30 March 2019: In February this year, the Medical Board of Australia launched a public consultation paper proposing “clearer regulation of medical practitioners who provide complementary and unconventional medicine and emerging treatments.”
The document appeared on the website without warning or prior consultation with any of the medical colleges, representative bodies or academics in the fields of Integrative Medicine. The Board wrote that it was proposing the new changes in regulation because of “concerns of stakeholders” specifically about complementary and alternative medicine, without identifying the stakeholders or the concerns raised.
The initial deadline of 12 April for public feedback was extended after a meeting between the Australasian Integrative Medicine Association (AIMA) and the Medical Board, in which AIMA expressed its concerns about the proposed guidelines. Subsequently, AIMA has written to the Medical Board requesting an immediate retraction of the document and removal from the public feedback process.
The document, which is available on the Medical Board of Australia website, is a poorly thought-out mishmash of definitions, risks and concerns.
They proposed to sanction doctors who use safe and effective Integrative Medicine in their day-to-day medical practice by imposing a new set of guidelines on their practice. This would, in effect, create a two-tier medical system, with different guidelines for ‘conventional doctors’ and ‘integrative doctors’.
The first step, in any form of political bullying, is to create a division where none should exist. Doctors involved in integrative medicine consider there should be only one set of good practice guidelines that all doctors should follow.
Integrative medical doctors combine the best of conventional and complementary medicine into clinical practice to do preventive medicine, manage complex illness, and care for patients for whom conventional medicine has failed, or even harmed.
The MBA regulations group “complementary and unconventional medicine and emerging therapies” into a single definition.
This is unreasonable and unjustifiable within a scientific framework. Such a definition has a political motive to separate the perceived good doctors who follow conventional medicine from the bad doctors that question the boundaries of conventional medicine. Doctors who practice complementary medicine within integrative medicine have nothing in common with unconventional medicine or emerging therapies.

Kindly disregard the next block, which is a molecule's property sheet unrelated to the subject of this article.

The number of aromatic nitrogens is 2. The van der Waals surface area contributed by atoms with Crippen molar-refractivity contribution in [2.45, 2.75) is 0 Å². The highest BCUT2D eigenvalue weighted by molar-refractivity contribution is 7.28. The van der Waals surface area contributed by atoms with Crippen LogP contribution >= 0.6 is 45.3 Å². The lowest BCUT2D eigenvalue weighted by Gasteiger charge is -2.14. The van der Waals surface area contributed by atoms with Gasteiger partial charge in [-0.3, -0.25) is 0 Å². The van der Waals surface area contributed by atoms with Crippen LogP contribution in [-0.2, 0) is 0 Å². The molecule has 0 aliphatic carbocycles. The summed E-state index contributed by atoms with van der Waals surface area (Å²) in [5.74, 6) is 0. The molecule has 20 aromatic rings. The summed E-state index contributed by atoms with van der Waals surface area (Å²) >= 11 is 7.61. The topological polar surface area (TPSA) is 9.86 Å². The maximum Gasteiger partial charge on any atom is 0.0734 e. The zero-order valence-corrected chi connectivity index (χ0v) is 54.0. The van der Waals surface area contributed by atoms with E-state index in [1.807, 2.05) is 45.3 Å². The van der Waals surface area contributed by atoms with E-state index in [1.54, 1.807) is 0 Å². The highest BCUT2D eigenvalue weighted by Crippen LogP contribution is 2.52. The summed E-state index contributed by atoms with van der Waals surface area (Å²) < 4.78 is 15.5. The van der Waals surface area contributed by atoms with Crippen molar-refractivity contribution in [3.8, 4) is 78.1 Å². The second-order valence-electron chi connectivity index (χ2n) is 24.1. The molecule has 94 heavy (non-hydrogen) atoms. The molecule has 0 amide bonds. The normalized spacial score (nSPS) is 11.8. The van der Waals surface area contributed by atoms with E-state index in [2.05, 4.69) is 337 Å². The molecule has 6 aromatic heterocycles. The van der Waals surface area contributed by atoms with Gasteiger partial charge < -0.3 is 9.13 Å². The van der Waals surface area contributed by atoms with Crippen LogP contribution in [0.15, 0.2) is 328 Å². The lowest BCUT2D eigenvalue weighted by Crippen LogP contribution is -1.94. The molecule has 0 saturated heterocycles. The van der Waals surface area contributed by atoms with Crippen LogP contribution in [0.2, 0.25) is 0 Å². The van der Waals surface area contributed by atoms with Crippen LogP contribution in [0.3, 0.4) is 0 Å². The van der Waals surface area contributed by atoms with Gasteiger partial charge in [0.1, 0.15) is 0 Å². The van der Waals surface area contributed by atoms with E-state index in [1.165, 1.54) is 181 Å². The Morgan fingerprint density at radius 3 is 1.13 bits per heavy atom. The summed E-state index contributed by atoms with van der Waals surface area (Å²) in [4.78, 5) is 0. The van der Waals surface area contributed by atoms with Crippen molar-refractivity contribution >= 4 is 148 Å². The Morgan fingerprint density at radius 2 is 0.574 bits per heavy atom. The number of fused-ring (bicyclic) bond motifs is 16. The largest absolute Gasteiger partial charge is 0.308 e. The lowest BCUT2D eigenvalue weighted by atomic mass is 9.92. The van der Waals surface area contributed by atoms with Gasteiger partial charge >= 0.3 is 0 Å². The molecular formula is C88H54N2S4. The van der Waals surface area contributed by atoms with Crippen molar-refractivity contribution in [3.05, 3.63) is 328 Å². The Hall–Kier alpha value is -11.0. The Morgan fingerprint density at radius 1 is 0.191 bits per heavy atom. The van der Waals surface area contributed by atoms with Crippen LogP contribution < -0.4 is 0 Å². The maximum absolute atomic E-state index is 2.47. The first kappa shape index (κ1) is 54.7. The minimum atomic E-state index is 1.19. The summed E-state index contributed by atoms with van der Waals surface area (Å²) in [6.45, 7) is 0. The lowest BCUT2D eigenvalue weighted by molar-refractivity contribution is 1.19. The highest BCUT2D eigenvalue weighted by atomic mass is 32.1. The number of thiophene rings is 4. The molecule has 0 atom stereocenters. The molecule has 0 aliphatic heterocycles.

It is estimated that one third of Australian GPs utilise some aspects of complementary medicine within their medical practice, so it could even be argued that this is current conventional medicine.
Integrative medicine is arguably the safest type of medicine, and the only way to make a case that it needs additional regulation is by linking it with unsafe practices.
Integrative medicine doctors are educated beyond the usual general practice training to address prevention, chronic degenerative diseases, nutritional and lifestyle-related illness and disability. These are the conditions that take time that the average doctor does not have readily available, leaving many patients unsatisfied and inadequately treated within conventional 10-minute medicine. Integrative Medicine doctors have an important role in the community of managing such conditions using safe and effective complementary medicine approaches when conventional medicine is unable to help.
The main concerns about the proposed regulations were that the Board had:
- Created unnecessary guidelines, as the current Code of Practice already addresses all safety and efficacy issues related to Integrative Medicine. This was a waste of taxpayer money;
- Breached its own COAG principles in creating the document, including restriction of consumer choice of their own doctor outside “conventional” medical practice;
- Failed to consult with the integrative medicine community in the planning and development of the regulations, leading to a lack of procedural fairness;
- Failed to identify any significant concerns about the safety of integrative medicine or any risk to the public; and
- Linked integrative medicine, at the lowest end of risk to patients, with high risk experimental interventions in a single flawed group definition.
If these regulations go through, doctors practising safe and effective integrative medicine may find themselves breaching the regulations, and subject to disciplinary action from the Board’s regulatory branch, AHPRA, including deregistration.
The proposed regulations could make it unsafe for any doctor in Australia to practise outside the mainstream of “conventional medicine”, limiting the choices of nearly a third of Australians who choose integrative medicine as their preferred healthcare.
What can be done?
Let the Medical Board of Australia know that this is not acceptable and how it would impact you, your family and your choice of healthcare provider. Only by feedback from the public will these regulations be withdrawn.
Find out more at www.integrativemedicinefreedomofchoice.com.
We urge you to go to the Medical Board of Australia website, download and read the document, and give your feedback to the Board before the 30 June deadline.
This article was written by Dr Mark Donohoe and Professor Stephen Myers. Opinions expressed are their own.